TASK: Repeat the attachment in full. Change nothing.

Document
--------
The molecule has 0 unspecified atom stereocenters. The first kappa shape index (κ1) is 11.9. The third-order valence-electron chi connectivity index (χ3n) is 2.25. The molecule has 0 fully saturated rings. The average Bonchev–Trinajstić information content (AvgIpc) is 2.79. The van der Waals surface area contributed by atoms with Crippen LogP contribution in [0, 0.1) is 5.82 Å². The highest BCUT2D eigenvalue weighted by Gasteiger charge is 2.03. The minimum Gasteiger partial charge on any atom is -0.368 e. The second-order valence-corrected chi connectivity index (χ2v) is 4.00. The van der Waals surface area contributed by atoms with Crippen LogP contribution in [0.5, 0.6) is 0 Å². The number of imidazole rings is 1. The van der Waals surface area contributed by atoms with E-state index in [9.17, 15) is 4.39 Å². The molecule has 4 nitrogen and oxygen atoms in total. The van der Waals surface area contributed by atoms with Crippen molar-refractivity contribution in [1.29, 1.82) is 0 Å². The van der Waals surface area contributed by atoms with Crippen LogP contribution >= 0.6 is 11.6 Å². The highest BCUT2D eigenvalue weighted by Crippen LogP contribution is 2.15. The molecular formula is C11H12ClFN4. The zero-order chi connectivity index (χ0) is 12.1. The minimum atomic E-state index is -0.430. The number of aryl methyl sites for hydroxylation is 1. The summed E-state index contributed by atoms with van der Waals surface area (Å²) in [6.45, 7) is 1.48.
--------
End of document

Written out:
The molecule has 0 unspecified atom stereocenters. The first kappa shape index (κ1) is 11.9. The third-order valence-electron chi connectivity index (χ3n) is 2.25. The molecule has 0 fully saturated rings. The average Bonchev–Trinajstić information content (AvgIpc) is 2.79. The van der Waals surface area contributed by atoms with Crippen LogP contribution in [0, 0.1) is 5.82 Å². The highest BCUT2D eigenvalue weighted by Gasteiger charge is 2.03. The minimum Gasteiger partial charge on any atom is -0.368 e. The second-order valence-corrected chi connectivity index (χ2v) is 4.00. The van der Waals surface area contributed by atoms with Crippen LogP contribution in [0.5, 0.6) is 0 Å². The number of imidazole rings is 1. The van der Waals surface area contributed by atoms with E-state index in [9.17, 15) is 4.39 Å². The molecule has 4 nitrogen and oxygen atoms in total. The van der Waals surface area contributed by atoms with Crippen molar-refractivity contribution in [1.29, 1.82) is 0 Å². The van der Waals surface area contributed by atoms with Crippen LogP contribution >= 0.6 is 11.6 Å². The highest BCUT2D eigenvalue weighted by Crippen LogP contribution is 2.15. The molecular formula is C11H12ClFN4. The zero-order chi connectivity index (χ0) is 12.1. The minimum atomic E-state index is -0.430. The number of aryl methyl sites for hydroxylation is 1. The summed E-state index contributed by atoms with van der Waals surface area (Å²) in [6.45, 7) is 1.48.